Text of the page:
Defendant contends that the trial court erred in allowing plaintiff to amend its complaint to conform to the evidence on damages. The original complaint put the defendant on notice that claims for both actual and special damages were asserted. *853 Although there was controversy as to the damages, there was evidence to support the amended claim for damages and the findings of the trial court. Under these circumstances, we find no error by the trial court in allowing plaintiff to amend its complaint so that the amount of damages claimed conformed with the evidence. Thomas v. First National Bank, 97 Colo. 474, 51 P.2d 589.
Defendant claims that the awards for actual damages and loss of profits were based upon incompetent testimony. We do not agree. The testimony complained of was given by an employee of plaintiff who was accepted as an expert by the court. This witness testified that he controlled and supervised all the departments of the plaintiff involved in the production of the cartons, and he outlined the process and costs of designing and manufacturing pie cartons. He gave his estimate of the total damages based upon the contract price for the performed work and the contract price less the cost of production for the unperformed manufacturing. Whether a witness called to testify as to any matter on the basis of opinion has such qualifications and knowledge as to make his testimony admissible is a preliminary question for the trial judge, and his decision is conclusive unless clearly shown to be erroneous. City and County of Denver v. Lyttle, 106 Colo. 157, 103 P.2d 1.
The defendant also alleges that the award was excessive. An award by the trial court will not be set aside on review where, as here, there was substantial evidence before the court on the question of actual damages and loss of profits which support the award. Donahue v. Pikes Peak Auto Co., 150 Colo. 281, 372 P.2d 443.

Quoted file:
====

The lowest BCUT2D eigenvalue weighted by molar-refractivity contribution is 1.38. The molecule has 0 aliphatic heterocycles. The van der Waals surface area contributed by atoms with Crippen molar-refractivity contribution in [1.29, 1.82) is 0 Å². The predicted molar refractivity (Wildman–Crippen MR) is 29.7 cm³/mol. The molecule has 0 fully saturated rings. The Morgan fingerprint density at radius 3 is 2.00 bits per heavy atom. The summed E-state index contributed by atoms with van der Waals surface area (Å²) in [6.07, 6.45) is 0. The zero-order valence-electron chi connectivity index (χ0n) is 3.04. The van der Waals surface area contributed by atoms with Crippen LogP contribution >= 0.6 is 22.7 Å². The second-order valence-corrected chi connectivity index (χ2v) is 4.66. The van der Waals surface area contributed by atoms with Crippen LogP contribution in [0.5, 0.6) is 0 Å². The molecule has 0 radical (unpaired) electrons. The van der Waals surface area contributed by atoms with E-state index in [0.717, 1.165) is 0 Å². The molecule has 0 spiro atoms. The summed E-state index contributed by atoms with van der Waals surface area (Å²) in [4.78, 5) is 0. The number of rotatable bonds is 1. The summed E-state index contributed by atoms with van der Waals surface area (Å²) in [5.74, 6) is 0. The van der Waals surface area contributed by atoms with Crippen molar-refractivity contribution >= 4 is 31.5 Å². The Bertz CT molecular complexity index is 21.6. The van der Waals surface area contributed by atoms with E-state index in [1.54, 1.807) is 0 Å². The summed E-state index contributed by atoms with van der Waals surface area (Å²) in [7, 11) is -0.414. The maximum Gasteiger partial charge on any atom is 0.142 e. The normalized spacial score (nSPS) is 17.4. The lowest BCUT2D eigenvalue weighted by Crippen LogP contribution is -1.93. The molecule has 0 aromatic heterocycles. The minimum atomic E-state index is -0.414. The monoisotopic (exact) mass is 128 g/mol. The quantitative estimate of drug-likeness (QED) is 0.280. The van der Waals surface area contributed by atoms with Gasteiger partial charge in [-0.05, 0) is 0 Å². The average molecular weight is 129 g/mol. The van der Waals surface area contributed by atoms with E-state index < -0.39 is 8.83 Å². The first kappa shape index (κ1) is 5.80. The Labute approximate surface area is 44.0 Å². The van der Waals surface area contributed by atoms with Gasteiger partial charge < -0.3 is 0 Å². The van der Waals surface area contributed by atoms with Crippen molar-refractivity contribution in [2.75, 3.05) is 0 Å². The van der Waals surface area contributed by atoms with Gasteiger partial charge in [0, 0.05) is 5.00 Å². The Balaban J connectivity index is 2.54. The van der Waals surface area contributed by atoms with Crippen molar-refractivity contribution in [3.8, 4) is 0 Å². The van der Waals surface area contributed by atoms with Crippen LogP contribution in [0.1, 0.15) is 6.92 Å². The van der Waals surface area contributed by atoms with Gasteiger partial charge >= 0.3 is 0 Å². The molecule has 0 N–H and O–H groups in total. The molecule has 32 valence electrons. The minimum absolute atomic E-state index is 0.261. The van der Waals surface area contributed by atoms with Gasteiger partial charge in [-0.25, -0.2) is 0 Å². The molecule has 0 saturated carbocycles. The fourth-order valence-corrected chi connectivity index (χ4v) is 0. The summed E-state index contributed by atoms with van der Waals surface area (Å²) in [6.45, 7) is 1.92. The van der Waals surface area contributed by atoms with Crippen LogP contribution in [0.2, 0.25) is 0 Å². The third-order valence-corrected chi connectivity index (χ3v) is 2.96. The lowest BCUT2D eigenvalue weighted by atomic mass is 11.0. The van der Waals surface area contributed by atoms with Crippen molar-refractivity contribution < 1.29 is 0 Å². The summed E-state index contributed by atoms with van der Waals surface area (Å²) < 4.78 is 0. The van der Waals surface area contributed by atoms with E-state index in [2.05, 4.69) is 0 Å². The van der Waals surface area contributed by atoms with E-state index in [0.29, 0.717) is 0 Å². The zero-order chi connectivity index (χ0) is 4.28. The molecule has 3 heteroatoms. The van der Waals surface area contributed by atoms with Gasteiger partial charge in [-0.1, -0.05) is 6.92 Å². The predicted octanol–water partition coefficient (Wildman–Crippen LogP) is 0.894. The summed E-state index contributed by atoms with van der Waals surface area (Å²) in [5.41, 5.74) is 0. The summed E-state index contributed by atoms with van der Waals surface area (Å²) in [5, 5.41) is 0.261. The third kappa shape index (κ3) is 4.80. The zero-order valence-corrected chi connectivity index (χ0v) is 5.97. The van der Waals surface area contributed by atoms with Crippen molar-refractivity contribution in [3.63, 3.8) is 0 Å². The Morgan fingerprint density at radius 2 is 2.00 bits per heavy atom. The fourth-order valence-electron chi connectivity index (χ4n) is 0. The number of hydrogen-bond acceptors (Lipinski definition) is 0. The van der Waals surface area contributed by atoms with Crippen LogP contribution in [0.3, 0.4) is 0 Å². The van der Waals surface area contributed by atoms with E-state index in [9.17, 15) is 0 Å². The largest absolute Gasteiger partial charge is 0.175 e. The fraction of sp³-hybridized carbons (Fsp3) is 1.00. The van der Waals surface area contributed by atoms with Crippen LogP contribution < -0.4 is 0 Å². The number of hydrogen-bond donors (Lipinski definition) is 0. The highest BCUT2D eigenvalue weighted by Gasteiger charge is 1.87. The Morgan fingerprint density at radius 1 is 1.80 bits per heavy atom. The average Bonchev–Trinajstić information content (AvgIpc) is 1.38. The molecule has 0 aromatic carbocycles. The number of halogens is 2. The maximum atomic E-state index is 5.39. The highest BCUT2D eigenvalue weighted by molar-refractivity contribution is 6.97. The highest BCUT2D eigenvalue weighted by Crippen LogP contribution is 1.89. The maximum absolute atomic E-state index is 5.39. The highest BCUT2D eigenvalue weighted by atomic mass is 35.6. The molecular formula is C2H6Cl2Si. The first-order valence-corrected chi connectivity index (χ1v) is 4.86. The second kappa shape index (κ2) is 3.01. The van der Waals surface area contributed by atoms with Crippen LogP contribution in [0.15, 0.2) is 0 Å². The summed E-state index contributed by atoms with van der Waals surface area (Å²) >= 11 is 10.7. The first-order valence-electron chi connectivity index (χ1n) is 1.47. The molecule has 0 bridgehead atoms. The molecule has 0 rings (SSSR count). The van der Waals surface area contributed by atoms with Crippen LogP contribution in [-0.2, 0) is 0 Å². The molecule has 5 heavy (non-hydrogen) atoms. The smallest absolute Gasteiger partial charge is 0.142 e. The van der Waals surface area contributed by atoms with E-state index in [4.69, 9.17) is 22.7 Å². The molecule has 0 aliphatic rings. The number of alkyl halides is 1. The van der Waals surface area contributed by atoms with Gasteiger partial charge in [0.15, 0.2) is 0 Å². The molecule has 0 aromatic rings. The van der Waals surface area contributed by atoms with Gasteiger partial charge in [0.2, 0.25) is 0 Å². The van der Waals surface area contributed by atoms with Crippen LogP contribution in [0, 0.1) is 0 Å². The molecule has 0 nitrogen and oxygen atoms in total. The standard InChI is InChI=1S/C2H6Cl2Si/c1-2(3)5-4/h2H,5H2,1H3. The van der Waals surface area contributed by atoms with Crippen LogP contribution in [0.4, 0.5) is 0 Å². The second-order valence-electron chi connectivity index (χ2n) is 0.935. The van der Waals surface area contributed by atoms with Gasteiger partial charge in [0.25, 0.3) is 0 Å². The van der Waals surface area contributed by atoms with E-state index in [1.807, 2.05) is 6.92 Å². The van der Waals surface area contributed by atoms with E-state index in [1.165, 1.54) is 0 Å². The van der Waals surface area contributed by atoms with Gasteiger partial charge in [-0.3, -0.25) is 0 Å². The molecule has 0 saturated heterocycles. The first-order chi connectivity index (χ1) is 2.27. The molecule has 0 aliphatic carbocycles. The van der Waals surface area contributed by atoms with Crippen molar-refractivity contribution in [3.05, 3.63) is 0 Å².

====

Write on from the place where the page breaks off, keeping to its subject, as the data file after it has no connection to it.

Defendant contends the court erred in refusing to allow defendant's motion at the conclusion of the trial to amend the answer to assert the defense of the statute. C.R.S.1963, 31-9-3(1), which provides:"No foreign corporation transacting business in this state without a certificate of authority nor anyone in its behalf shall be permitted to maintain any action, suit or proceeding in any court of this state, until such corporation shall have obtained a certificate of authority."
When defendant made this motion at the end of trial, the court found insufficient evidence to show plaintiff was a corporation transacting business within the State of Colorado within the meaning of the statute. Plaintiff's contact within this state consisted solely of sending an agent to Colorado to present art work for defendant's approval. Such contact does not necessitate a foreign corporation's obtaining a certificate of authority before maintaining a suit in Colorado. Herman Bros. Co. v. Nasiacos, 46 Colo. 208, 103 P. 301; International Trust Co. v. A. Leschen & Sons Rope Co., 41 Colo. 299, 92 P. 727.
Defendant's final contention is that the court erred in awarding interest from August 19, 1968, the date of filing the complaint, to date of judgment. We do not agree. The filing of the complaint was equivalent to a demand and the damages were for a balance due computed on performed work and for the difference between contract price and cost of production on the unperformed work under the contracts. Under these circumstances, the award of interest was proper. York Plumbing and Heating Co. v. Groussman Investment Co., 166 Colo. 382, 443 P.2d 986; Mulligan v. Smith, 32 Colo. 404, 76 P. 1063.
SILVERSTEIN, C. J., and PIERCE, J., concur.